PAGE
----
If you read magazines at all between 1981 and 2008 you’re doubtlessly familiar with the ads.
Every single ad starred the Absolut Vodka bottle in some new and creative way, paired with the tagline “Absolut _______”
And they did this for TWENTY SEVEN YEARS!
Why stick with the same campaign for twenty seven years?
Because it increased sales by 14,900 percent.
Before the launch of the campaign, Absolut sold just 20,000 cases annually in the U.S.
By 2008, they were selling 11.8 million cases per year.
Talk about a creative branding campaign generating real sales results!
Absolut’s Sequence of Making, Then Breaking Patterns
But to understand the brilliance of this campaign, you have to look at the sequencing of the ads.
The sequence will help you understand how the ads made a pattern, then broke it.
And by breaking it, they not only gained your attention — they moved the pattern (and the associations) from the page to your brain.
Check out some of the very first ads in the series:
So the pattern was clearly a play on Absolut’s name as a way to playfully assert the brand’s not-just-premium, but “absolute best” nature.
But as soon as that pattern was set — and as soon as the bottle itself became a “distinctive brand asset” for the brand — the ads broke the pattern.
At first they only broke it a little bit, like this set of one-two advertising punches:
Then they broke the pattern quite a bit more.
Instead of showing the bottle itself, they showed the bottles outline and used the already-established associations to make the mere silhouette of the bottle evoke the brand in your mind.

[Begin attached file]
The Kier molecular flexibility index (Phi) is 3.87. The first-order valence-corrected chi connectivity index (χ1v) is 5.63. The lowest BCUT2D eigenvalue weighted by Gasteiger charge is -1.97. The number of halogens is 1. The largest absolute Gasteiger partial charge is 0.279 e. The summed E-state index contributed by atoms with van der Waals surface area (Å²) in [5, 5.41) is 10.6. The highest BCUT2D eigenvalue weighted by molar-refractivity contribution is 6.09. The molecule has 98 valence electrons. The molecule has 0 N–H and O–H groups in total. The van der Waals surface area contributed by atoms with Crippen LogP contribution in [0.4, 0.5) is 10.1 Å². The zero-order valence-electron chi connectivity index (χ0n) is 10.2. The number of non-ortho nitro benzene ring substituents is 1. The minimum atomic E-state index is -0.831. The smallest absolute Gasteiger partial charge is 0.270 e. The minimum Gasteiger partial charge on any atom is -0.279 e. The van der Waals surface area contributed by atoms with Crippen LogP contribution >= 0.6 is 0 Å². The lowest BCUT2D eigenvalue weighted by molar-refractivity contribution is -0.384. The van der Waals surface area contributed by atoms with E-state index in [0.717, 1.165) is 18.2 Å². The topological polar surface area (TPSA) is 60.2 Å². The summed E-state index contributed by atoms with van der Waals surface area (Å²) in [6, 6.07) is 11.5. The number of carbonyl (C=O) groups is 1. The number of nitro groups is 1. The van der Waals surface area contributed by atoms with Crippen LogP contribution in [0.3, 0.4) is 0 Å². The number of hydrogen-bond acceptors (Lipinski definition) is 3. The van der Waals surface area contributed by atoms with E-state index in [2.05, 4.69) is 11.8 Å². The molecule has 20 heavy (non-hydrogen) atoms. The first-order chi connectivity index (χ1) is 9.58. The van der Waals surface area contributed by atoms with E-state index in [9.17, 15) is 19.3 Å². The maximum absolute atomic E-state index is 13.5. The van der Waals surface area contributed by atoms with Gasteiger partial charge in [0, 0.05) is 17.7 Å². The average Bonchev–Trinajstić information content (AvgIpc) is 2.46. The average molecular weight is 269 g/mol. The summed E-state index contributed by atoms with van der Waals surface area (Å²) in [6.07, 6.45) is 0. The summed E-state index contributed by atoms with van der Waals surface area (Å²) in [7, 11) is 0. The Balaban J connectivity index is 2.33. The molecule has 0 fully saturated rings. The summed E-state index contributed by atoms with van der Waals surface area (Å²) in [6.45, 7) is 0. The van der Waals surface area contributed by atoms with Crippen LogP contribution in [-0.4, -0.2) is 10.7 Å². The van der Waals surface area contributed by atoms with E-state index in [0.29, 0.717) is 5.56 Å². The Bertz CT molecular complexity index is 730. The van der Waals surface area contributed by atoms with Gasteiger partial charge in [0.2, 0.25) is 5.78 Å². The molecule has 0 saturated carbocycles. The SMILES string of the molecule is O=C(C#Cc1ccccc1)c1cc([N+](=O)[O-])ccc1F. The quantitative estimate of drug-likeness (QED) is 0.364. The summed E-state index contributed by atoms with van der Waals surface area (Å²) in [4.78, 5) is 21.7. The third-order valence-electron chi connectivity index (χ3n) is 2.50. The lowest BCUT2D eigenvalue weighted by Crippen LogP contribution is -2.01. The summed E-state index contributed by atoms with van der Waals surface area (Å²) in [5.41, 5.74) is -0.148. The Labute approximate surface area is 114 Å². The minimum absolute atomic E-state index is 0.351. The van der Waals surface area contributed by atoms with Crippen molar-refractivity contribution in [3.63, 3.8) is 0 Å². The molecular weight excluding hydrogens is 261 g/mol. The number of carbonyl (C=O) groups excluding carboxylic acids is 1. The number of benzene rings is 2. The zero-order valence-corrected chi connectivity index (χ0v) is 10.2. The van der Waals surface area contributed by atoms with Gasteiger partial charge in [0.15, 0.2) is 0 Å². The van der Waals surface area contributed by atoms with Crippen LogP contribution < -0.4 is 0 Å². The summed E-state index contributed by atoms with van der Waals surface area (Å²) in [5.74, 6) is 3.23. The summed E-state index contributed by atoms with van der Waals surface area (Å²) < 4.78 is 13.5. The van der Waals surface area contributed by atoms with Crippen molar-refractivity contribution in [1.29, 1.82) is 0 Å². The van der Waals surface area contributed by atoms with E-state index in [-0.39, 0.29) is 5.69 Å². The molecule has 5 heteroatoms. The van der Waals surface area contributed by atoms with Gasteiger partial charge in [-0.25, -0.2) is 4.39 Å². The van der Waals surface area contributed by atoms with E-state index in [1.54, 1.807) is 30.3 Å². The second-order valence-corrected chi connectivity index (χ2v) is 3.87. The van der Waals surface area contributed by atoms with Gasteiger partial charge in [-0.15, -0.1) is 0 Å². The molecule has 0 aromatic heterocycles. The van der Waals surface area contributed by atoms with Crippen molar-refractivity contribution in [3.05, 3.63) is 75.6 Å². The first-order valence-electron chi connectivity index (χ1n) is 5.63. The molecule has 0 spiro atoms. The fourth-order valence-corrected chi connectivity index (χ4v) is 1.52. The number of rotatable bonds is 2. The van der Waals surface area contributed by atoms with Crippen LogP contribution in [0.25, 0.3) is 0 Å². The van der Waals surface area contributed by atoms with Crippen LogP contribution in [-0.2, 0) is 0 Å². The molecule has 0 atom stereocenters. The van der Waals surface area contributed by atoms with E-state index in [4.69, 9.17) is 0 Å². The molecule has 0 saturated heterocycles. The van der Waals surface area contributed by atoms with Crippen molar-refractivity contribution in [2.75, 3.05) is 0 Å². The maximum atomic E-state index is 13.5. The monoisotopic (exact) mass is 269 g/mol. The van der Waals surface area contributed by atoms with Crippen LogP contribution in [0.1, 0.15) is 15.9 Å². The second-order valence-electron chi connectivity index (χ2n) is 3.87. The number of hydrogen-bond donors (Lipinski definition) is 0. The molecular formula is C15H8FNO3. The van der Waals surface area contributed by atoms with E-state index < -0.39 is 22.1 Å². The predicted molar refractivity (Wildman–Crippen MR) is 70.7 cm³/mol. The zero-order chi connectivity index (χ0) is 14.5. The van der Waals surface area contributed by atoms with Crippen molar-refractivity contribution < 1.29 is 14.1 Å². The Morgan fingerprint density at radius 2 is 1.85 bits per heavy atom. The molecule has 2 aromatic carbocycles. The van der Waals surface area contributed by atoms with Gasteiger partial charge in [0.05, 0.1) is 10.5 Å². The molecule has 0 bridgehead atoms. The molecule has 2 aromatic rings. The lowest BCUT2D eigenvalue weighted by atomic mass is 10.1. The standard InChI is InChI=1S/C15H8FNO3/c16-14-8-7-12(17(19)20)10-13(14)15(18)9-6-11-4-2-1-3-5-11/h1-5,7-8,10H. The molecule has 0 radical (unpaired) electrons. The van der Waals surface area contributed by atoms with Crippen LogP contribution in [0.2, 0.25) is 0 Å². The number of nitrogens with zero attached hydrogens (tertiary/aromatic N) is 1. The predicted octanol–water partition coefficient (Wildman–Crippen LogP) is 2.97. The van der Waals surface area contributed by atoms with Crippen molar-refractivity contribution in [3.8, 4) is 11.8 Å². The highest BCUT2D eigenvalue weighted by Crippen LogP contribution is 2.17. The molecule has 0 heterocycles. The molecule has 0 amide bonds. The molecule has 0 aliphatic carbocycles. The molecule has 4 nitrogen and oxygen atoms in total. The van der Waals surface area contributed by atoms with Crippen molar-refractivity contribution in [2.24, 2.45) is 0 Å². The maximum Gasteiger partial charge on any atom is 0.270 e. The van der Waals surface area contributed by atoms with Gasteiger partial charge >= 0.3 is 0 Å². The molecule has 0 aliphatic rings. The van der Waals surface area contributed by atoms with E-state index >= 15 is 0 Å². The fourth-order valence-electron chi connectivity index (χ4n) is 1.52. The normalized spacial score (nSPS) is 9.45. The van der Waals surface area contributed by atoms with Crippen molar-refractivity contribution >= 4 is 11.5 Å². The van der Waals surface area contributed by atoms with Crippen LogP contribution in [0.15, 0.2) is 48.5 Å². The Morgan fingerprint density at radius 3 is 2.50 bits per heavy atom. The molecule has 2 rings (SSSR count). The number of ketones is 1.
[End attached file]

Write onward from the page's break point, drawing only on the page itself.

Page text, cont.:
And in that way, your mind was forced to associate the evoked brand for “quintessential” or “uttermost” in the minds of viewers.
Check it out:
And they just kept going with it.
Now, it wasn’t perfectly linear. Sometimes they’d bounce back and forth from showing the bottle to just using the outline.
But think about how ballsy that second ad is.
A full page print ad, with no logo, the name of the brand only printed once, and just the bare outline of the bottle used to spark recognition.
And that’s the brilliance of it.
Because they made your mind fill in the gap.
They made YOU, the viewer, say “Oh, there’s the bottle.”
And then to think “Absolut Geneva — totally all about watchmaking. I get it.”
Because at that point, it wasn’t the ads making the association between the brand “Absolut” and the notion of “absolutely best.”
It was you.
And that’s how they increased sales 14,900%.
Now, I can’t promise you those kinds of grand slam results from your advertising.
But I can say that creating distinctive brand assets and making and breaking patterns with those assets can and will increase your sales faster than you thought possible.
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